Actually, Cioppino, a derivative of the Italian word meaning, "chopped fine" is not really an Italian dish; it's American, an excellent California fish stew.  Cioppino was quite a popular dish at Fisherman's Wharf in San Francisco in the early 1900s.  The locals were said to have made the rounds of the small fishing boats moored at the docks where they coaxed the fisherman to toss a few fish, shellfish, or other edible donated ingredients into the stew pot.  A fisherman with a good catch, good disposition, or both would toss in a fat fish, another might only toss in a small one, or a crab, and so on.  As the story goes, the chant was "Chip in!  Chip in!" and since most of the fisherman were of Italian decent - an "o" was added, thus the term, "Cioppino" was born.  There are quite a few variations of the original recipe. Gastronomy Restaurant Consortium's Market Street Oyster Bar in Salt Lake City (which I have been fortunate to visit and review) offers an awarding winning version.  Aruffo's differs in that no fish is used and the delicious ingredients are not odds and ends; rather they are premium Gulf shrimp, Manila clams, eastern muscles, sea scallops, calamari, and Alaskan King crab. 

The soups are all homemade from scratch, slow-simmered, and from Chef Tom's unique original recipes.  The bouillabaisse comes packed with fresh crustaceans and fish.  They serve a different soup each day like salmon or shrimp bisque, Stracciatella (an Italian wedding soup), sausage soup (made with homemade Italian sweet sausage and fresh chopped vegetables in a rich beef and chicken broth), and an incredible potato and garlic soup made with a cream base and adorned with chopped parsley and roasted garlic tips on top.

After our Agilio Arrostito (appetizer) was served, I didn't have any Cioppino, but our server surprised us by bringing some delightful Vongole alla Marinara, Manilla clams, steamed to perfection in a spicy tomato sauce with Frascati wine, virgin olive oil, and fresh garlic.  This aromatic dish has some crushed red pepper added to give it a little kick.  The clams look wonderful heaped on top of the linguini.  Be careful when you eat this one.  For openers, the pasta is steaming hot.  Another caveat is the delicious sauce can splash.  Use your linen napkin for a bib, in case you get carried away eating as I did; this way you won't get any on your clothes, also as I did.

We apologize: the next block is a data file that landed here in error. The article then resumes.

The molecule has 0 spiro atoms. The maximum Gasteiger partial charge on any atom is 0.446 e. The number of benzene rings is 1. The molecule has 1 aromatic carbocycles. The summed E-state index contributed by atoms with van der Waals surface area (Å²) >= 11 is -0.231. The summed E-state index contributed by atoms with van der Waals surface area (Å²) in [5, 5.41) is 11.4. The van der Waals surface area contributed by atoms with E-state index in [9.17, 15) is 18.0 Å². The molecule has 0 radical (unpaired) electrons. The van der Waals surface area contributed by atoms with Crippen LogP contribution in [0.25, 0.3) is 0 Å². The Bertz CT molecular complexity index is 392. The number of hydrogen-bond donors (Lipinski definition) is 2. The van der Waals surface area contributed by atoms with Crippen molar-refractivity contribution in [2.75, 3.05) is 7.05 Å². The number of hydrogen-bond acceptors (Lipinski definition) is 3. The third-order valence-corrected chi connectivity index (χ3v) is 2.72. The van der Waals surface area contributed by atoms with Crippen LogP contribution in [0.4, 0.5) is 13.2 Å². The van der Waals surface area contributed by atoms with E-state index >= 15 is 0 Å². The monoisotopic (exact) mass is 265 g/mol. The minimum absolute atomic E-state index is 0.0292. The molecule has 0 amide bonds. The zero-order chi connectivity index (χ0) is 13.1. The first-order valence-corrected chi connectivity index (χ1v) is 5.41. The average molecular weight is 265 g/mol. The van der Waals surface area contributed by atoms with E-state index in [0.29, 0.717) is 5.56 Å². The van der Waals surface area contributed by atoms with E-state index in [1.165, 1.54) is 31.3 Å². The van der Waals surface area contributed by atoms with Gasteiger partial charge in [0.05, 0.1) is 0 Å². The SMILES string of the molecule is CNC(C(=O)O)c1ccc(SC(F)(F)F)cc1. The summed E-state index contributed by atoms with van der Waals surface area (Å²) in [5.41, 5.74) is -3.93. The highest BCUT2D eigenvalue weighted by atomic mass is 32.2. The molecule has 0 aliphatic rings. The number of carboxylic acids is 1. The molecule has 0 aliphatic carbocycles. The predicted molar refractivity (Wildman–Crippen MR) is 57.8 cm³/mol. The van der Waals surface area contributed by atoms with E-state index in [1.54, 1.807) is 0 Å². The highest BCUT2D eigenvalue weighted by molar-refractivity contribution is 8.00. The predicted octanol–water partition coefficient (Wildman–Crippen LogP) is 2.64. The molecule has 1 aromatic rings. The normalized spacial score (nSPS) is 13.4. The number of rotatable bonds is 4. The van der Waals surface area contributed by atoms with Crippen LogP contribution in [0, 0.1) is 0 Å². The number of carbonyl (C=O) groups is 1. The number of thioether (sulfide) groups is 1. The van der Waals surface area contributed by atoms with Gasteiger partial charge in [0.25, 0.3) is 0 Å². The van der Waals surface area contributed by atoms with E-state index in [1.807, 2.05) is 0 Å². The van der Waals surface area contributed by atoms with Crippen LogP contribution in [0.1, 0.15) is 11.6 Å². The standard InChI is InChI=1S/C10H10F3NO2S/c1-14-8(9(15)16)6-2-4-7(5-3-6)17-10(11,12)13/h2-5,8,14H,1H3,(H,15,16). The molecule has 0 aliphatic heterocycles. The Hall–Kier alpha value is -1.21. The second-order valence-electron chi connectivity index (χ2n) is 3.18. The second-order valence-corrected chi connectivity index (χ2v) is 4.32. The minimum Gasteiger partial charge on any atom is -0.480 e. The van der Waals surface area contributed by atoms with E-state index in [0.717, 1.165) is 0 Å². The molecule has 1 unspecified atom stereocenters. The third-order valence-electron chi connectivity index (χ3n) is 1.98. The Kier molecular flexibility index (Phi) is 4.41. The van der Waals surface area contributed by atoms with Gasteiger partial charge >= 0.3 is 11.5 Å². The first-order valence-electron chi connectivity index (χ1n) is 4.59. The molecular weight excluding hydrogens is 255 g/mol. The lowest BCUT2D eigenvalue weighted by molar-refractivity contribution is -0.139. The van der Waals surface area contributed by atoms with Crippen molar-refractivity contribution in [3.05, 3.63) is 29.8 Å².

The dessert tray is quite tempting.  Most of the desserts are made on premises.  One of Aruffo's signature desserts is the crème brule, which is made with blocks of Belgian chocolate, vanilla beans, eggs and cream.  They also prepare delicious lemon tarts made with Meyer lemons, and topped with fresh seasonal blueberries, blackberries or raspberries.  Another outstanding dessert is Aruffo's chocolate mousse, made with Belgian chocolate and wrapped in a paper-thin Belgian chocolate sleeve and topped with fresh raspberries.  The raspberry mousse is also encased in chocolate (white).  Cannoli, a traditional Italian dessert, is prepared with a crispy pastry shell, filled with fresh blended ricotta with chunks of chocolate, and dusted with powdered sugar.  Another dessert to die for is Aruffo's Tiramisu, a sweet puff pastry made with imported Mascarpone cheese blended with cream, and topped with freshly whipped cream, espresso liquor sauce, and some chocolate coffee beans.  They also serve New York style cheesecake, and homemade sorbetto and gelato.  The desserts are served with unique decorative saucing and chilled seasonal berries.

The staff is polished and professional and the service is above average; our server, Tarri has been there 8 years, and Anthony, the sous chef, who cooked our meal, has been there 11 years.  The waiters are attentive but not underfoot, and your meal comes the way you ordered it, even if you have asked for a variation in the standard recipe.

Aruffo's Italian Restaurant, 126 Yale Avenue, Claremont, Phone: 909-624-9624, Fax: 909-931-0046.  Open seven days a week, from 11:00am to 10:00pm (call for late seating).  1/2 mile north of the 10 freeway at the Indian Hill exit.

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Nick Anis is a food, wine, and travel and technology writer with 24 books in print. Nick’s beats include snow and water sports, and vacation destinations. Nick can be reached by email at: nickanis@aol.com.